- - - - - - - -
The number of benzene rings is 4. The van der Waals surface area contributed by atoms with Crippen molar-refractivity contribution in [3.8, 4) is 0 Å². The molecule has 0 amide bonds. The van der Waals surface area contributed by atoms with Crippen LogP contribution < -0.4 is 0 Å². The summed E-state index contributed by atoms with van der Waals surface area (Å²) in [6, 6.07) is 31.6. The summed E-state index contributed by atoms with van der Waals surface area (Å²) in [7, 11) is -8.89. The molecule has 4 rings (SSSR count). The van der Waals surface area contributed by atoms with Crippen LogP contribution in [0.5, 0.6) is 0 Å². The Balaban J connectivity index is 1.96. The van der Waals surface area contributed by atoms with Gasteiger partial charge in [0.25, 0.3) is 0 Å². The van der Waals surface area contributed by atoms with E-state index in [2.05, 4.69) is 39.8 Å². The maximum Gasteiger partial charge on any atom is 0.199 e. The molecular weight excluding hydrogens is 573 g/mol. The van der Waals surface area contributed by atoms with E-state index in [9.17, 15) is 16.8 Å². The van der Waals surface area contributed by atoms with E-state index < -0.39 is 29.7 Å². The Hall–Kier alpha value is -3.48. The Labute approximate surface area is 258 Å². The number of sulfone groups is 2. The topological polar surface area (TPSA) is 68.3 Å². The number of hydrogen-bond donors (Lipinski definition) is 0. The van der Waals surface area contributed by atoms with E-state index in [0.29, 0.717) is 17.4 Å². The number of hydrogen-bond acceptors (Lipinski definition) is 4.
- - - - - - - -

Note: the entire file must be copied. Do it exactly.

The number of benzene rings is 4. The van der Waals surface area contributed by atoms with Crippen molar-refractivity contribution in [3.8, 4) is 0 Å². The molecule has 0 amide bonds. The van der Waals surface area contributed by atoms with Crippen LogP contribution < -0.4 is 0 Å². The summed E-state index contributed by atoms with van der Waals surface area (Å²) in [6, 6.07) is 31.6. The summed E-state index contributed by atoms with van der Waals surface area (Å²) in [7, 11) is -8.89. The molecule has 4 rings (SSSR count). The van der Waals surface area contributed by atoms with Crippen LogP contribution in [0.5, 0.6) is 0 Å². The Balaban J connectivity index is 1.96. The van der Waals surface area contributed by atoms with Gasteiger partial charge in [0.25, 0.3) is 0 Å². The van der Waals surface area contributed by atoms with E-state index in [2.05, 4.69) is 39.8 Å². The maximum Gasteiger partial charge on any atom is 0.199 e. The molecular weight excluding hydrogens is 573 g/mol. The van der Waals surface area contributed by atoms with E-state index in [9.17, 15) is 16.8 Å². The van der Waals surface area contributed by atoms with E-state index < -0.39 is 29.7 Å². The Hall–Kier alpha value is -3.48. The Labute approximate surface area is 258 Å². The number of sulfone groups is 2. The topological polar surface area (TPSA) is 68.3 Å². The number of hydrogen-bond donors (Lipinski definition) is 0. The van der Waals surface area contributed by atoms with E-state index in [0.29, 0.717) is 17.4 Å². The number of hydrogen-bond acceptors (Lipinski definition) is 4.